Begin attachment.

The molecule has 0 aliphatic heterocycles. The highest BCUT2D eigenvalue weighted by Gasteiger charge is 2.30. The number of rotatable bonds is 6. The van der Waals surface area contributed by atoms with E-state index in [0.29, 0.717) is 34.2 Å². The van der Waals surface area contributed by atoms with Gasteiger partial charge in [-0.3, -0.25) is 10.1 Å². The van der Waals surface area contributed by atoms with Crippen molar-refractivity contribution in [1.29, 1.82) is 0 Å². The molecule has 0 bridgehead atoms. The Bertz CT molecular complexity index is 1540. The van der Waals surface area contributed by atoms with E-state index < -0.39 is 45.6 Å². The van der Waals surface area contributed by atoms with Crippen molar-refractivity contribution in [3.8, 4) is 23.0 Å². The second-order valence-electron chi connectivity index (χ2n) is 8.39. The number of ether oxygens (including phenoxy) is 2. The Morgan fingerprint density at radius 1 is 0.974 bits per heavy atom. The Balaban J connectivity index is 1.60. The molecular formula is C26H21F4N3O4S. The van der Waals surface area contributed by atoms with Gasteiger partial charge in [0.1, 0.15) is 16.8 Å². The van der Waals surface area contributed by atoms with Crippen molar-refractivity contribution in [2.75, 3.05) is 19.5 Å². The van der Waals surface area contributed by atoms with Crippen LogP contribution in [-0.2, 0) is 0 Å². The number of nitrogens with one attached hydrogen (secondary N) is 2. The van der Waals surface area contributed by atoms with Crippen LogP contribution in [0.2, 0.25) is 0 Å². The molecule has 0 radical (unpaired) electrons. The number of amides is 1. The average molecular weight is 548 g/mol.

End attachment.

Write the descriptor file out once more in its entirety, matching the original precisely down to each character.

The molecule has 0 aliphatic heterocycles. The highest BCUT2D eigenvalue weighted by Gasteiger charge is 2.30. The number of rotatable bonds is 6. The van der Waals surface area contributed by atoms with E-state index in [0.29, 0.717) is 34.2 Å². The van der Waals surface area contributed by atoms with Gasteiger partial charge in [-0.3, -0.25) is 10.1 Å². The van der Waals surface area contributed by atoms with Crippen molar-refractivity contribution in [1.29, 1.82) is 0 Å². The molecule has 0 bridgehead atoms. The Bertz CT molecular complexity index is 1540. The van der Waals surface area contributed by atoms with E-state index < -0.39 is 45.6 Å². The van der Waals surface area contributed by atoms with Crippen molar-refractivity contribution in [3.8, 4) is 23.0 Å². The second-order valence-electron chi connectivity index (χ2n) is 8.39. The number of ether oxygens (including phenoxy) is 2. The Morgan fingerprint density at radius 1 is 0.974 bits per heavy atom. The Balaban J connectivity index is 1.60. The molecular formula is C26H21F4N3O4S. The van der Waals surface area contributed by atoms with Gasteiger partial charge in [0.1, 0.15) is 16.8 Å². The van der Waals surface area contributed by atoms with Crippen molar-refractivity contribution in [2.75, 3.05) is 19.5 Å². The van der Waals surface area contributed by atoms with Crippen LogP contribution in [-0.2, 0) is 0 Å². The number of nitrogens with one attached hydrogen (secondary N) is 2. The van der Waals surface area contributed by atoms with Crippen LogP contribution in [0.2, 0.25) is 0 Å². The molecule has 0 radical (unpaired) electrons. The number of amides is 1. The average molecular weight is 548 g/mol.